561 F.2d 1138 (5th Cir. 1977), 75-2066, F. J. Walker Ltd. v. Motor Vessel Lemoncore
|Citation:||561 F.2d 1138|
|Party Name:||F. J. WALKER, LIMITED, Et Al., Plaintiffs, Orleans International, Inc., Et Al., Plaintiffs-Appellees, v. The MOTOR VESSEL|
|Case Date:||October 27, 1977|
|Court:||United States Courts of Appeals, Court of Appeals for the Fifth Circuit|
Rehearing Denied Nov. 28, 1977.
[Copyrighted Material Omitted]
Paul D. Hardy, Tampa, Fla., for defendants-appellants.
David G. Hanlon, Tampa, Fla., for Orleans, Int. & York Int.
Brooks P. Hoyt, Tampa, Fla., for Gulf Fla. Terminal.
Appeals from the United States District Court for the Middle District of Florida.
Before GODBOLD and CLARK, Circuit Judges, and HOFFMAN [*], District Judge.
CHARLES CLARK, Circuit Judge:
This action is founded upon admiralty and diversity jurisdiction. Part of a shipment of frozen meat thawed and spoiled during unloading and delivery. The consignees sued to recover their damages from the carrier of the cargo, the stevedore which unloaded the ship, and the warehouseman who received part of the shipment. The carrier denied liability but sought indemnity from the stevedore. We affirm the district court's holding that the Harter Act, 46 U.S.C. §§ 190 et seq. renders the carrier liable to the consignees for the damages to the cargo, but we remand for further fact finding on the indemnity issue.
F. J. Walker, Ltd., an Australian exporter, consigned 61,942 cartons of meat during late-July or early-August 1971 to the Motor Vessel LEMONCORE, at Sydney, Australia, for delivery to Tampa, Florida. The plaintiff, Orleans International, Inc., the consignee of the greatest portion of the shipment, is an importer and a Detroit, Michigan distributor of food. Other consignees who joined Orleans as plaintiffs are York International Exchange Corporation and Pierce Trading Company Sales Corporation. Defendant Maritime Fruit Carriers, Ltd., owned the Motor Vessel LEMONCORE and defendant Refrigerated Express Lines (A/Asia) Proprietary, Ltd., operated the vessel under charter. Both are collectively referred to as the carrier. Defendant Gulf Florida Terminal (stevedore) was employed by the carrier to perform the off-loading, stevedoring, and limited cold storage services at Tampa. Defendant Seaboard Cold Storage, Inc., (warehouseman) also performed cold storage services at Tampa in connection with receiving the shipment of frozen meat, acting on behalf of consignees.
The LEMONCORE arrived at the port of Tampa on Thursday, September 9, 1971. Rain prohibited discharge of the cargo that day and the next. Discharge began Saturday, September 11, and a controversy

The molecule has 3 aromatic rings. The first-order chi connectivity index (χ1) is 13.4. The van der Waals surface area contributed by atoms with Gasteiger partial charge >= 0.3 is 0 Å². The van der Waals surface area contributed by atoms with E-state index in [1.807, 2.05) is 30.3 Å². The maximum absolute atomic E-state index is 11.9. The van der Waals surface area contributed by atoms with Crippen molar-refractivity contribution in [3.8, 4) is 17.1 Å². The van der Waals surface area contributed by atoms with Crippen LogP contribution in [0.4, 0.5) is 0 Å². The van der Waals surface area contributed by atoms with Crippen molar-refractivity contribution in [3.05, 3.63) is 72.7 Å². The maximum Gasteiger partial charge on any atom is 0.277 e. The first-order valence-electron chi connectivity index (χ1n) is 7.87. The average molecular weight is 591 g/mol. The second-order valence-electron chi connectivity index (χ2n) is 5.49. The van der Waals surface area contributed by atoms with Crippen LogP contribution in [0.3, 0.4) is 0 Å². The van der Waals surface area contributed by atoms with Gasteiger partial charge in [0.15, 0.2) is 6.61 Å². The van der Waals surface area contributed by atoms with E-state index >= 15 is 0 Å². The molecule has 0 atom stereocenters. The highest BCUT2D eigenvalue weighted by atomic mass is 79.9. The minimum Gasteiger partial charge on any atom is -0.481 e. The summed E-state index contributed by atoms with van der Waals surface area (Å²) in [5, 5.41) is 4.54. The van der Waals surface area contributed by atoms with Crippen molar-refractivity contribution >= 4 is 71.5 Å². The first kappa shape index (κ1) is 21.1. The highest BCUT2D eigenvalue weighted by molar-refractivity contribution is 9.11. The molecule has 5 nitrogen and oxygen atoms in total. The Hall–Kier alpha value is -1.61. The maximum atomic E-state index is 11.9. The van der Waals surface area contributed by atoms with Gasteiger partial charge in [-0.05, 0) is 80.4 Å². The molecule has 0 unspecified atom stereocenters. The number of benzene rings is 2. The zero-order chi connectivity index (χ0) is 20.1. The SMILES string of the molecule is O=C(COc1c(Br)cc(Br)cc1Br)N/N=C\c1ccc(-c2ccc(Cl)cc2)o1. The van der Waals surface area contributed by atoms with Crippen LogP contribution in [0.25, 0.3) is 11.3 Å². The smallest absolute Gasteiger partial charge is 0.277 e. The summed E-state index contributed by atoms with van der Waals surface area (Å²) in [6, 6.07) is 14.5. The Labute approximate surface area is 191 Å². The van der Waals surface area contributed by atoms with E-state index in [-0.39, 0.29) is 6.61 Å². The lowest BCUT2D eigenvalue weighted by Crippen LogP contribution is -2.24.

promptly arose between the carrier and the warehouseman when Seaboard demanded overtime payment for this Saturday work. As a part of the settlement of this wage dispute, the warehouseman agreed to accept and store all meat discharged until 2:00 p. m. on Saturday. Any subsequent discharge was to be placed in the stevedore's warehouse. It was understood that the meat stored at the stevedore's warehouse would be removed on Monday, September 13, and taken to the warehouseman's dock for delivery to the consignees.
The carrier instructed the stevedore to use five work gangs to discharge the LEMONCORE on Monday. Pursuant to its Saturday agreement, at 8:00 a. m., on Monday, the stevedore removed the approximately 4,000 cartons of frozen meat that had been placed in its warehouse and transferred them to the unrefrigerated terminal dock area for delivery. The five gangs then began the process of removing the remaining cartons of meat from the LEMONCORE. Another problem arose when the warehouseman and the stevedore got into a dispute over the use of certain pallets. The warehouseman wanted the meat loaded into trucks to be palletized on the pallets regularly used by the stevedore. The stevedore was unwilling to perform this service because over 1,000 of these pallets had not been returned. It was only willing to load the trucks using larger pallets which would not permit dense loading. When both parties remained adamant, the trucks had to be bed-loaded without the use of pallets thereby requiring more than one hour per truck, as compared to 20 minutes by the pallet process. As the day wore on a large quantity of frozen meat accumulated on the unrefrigerated delivery dock of the warehouseman. The district court found this was due to "a shortage of terminal personnel, a high rate of discharge by the stevedoring personnel from the M/V LEMONCORE and/or a large number of mixed bills of lading." The latter problem resulted from cartons meant for different consignees being mixed in stowage on the ship. After discharge, the cartons then had to be segregated into proper grouping.